The Martial arts term for Ninjutsu literally means skills of perseverance.
Historically, Ninjutsu is a general term for a variety of martial skills that share a common characteristics.
These characteristics include the people who nurtured and developed Ninjutsu, the combination of conventional and unconventional fighting methods, and the period when Ninjutsu was most widely used, among other characteristics.
Disappearing techniques utilize surprise, technical body maneuverability, and the aid of blinding devices or techniques, to “super humanly disappear.
For example, setting off small explosives to create a cloud of smoke, or simply throwing sand at the opponents eyes would provide a warrior the opportunity to hide.
It is common among those who practice ninjutsu these days to think that in medieval Japan the goal was to master all aspects and all the techniques associated with ninjutsu.
However, the movie industry only reflected and exaggerated a common Japanese view of Ninpo/Ninjutsu and ninja that have existed in Japan at least since the early-modern period (Tokugawa/Edo period 1600-1868).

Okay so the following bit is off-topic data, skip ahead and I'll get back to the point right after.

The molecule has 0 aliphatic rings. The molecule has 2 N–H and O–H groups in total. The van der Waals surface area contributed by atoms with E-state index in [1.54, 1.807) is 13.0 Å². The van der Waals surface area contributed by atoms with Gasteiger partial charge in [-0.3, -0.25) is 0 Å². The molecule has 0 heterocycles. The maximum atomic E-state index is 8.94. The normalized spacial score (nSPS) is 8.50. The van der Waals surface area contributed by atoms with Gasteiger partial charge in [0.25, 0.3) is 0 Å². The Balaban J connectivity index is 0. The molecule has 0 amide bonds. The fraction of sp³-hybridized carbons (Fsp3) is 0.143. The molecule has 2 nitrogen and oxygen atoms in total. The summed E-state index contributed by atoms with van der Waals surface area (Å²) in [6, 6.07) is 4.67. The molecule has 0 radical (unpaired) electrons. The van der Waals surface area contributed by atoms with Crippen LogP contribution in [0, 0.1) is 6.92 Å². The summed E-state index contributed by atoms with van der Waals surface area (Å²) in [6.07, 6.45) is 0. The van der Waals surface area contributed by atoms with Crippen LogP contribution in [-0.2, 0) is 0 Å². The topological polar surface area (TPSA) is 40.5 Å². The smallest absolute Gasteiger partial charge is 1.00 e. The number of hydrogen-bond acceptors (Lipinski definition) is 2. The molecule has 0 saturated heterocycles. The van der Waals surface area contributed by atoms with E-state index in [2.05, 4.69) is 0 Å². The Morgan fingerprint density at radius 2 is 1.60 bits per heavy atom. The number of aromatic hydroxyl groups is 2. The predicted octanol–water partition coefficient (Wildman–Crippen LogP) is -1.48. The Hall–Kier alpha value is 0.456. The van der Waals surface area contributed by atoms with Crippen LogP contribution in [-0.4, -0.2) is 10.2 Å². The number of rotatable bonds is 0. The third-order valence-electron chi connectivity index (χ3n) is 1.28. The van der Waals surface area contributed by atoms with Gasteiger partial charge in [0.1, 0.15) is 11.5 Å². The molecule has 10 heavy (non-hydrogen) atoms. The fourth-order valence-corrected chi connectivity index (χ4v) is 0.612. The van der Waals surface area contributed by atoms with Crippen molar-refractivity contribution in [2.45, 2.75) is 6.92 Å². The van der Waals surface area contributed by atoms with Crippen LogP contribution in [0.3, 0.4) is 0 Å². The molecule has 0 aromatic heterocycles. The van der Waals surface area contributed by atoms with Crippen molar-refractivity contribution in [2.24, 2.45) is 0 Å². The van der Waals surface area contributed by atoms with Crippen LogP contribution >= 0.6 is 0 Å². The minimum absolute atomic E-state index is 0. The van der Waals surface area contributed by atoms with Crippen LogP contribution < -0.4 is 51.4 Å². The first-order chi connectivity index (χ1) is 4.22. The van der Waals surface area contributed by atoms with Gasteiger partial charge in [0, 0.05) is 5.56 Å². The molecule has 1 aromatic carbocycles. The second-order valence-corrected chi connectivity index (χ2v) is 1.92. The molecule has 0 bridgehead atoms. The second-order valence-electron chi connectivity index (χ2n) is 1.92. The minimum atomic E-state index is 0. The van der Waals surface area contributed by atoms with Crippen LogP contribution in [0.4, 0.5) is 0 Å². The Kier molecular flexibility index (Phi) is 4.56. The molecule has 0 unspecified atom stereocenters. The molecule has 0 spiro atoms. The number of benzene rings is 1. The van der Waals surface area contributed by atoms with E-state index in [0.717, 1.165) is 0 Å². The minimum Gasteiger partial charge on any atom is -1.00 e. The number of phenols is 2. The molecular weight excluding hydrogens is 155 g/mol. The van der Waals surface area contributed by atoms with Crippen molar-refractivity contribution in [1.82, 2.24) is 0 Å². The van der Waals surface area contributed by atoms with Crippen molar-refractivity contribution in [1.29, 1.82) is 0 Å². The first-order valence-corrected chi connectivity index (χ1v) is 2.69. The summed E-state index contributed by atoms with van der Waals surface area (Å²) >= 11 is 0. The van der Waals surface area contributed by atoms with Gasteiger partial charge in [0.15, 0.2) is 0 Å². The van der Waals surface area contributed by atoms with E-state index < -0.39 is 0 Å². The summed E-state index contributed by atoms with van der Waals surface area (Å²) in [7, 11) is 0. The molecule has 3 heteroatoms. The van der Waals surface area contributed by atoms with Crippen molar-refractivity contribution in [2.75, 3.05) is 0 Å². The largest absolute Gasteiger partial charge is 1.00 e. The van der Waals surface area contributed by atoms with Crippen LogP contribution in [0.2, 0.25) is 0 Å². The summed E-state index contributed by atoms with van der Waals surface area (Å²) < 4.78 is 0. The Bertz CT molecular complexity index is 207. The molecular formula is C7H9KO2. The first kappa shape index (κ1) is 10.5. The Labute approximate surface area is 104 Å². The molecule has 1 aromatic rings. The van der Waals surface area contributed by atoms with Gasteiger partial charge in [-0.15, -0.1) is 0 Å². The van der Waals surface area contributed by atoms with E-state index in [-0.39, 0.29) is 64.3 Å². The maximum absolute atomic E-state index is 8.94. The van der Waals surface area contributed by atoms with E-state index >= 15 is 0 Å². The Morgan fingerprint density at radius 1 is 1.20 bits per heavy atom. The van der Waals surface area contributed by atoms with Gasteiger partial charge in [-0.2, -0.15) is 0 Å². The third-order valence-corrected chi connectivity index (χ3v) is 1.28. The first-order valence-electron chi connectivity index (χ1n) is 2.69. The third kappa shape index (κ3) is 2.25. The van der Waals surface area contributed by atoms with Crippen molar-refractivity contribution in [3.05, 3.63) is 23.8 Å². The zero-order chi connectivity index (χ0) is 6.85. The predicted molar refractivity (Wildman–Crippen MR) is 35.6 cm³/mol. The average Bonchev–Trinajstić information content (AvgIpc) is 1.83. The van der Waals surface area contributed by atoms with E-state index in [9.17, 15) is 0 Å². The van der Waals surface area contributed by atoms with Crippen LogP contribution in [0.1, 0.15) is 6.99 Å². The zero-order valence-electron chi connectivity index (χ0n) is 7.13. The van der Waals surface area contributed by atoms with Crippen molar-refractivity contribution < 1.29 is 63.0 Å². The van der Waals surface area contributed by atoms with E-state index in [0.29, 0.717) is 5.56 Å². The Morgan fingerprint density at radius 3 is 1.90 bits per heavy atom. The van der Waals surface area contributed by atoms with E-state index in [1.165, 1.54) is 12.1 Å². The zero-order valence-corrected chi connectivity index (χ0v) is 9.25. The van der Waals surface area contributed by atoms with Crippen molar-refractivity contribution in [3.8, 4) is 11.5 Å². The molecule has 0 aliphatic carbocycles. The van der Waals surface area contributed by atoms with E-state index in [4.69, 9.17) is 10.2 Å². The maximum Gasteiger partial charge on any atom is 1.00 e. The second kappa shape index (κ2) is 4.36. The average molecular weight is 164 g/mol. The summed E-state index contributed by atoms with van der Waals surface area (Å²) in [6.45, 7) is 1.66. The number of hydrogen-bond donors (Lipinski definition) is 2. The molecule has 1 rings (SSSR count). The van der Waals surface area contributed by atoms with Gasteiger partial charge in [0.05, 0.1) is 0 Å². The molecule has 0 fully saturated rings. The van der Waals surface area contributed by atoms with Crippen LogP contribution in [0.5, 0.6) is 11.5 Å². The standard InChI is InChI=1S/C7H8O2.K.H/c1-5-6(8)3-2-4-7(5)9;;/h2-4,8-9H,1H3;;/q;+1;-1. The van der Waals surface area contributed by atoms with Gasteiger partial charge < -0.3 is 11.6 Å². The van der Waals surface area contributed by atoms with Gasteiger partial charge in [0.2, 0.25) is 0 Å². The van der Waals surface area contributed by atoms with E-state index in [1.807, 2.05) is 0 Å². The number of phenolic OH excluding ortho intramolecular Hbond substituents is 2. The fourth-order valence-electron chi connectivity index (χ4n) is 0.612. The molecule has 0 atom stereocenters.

Ninpo includes the eighteen martial skills (bugei juhappan) for the common bushi (warrior), and another group of eighteen unconventional types of martial skills (ninja juhakkei) for special warfare.
Ninpo is a group of related martial traditions that have developed in Japan since the ancient period (before the 12th century), and that have been combined in the modern period under one comprehensive martial system.
Indeed those who were skilled in ninjutsu were proficient in surveillance techniques, but it is a common mistake to view these warriors as professional spies who were groomed since childhood to serve as such.
The truth remains, though, that warriors in Japanese history who applied Ninjutsu were not super-human assassins for hire, rather a group of people who were not confined to common concepts and rules and developed a wider, more effective form of fighting skills.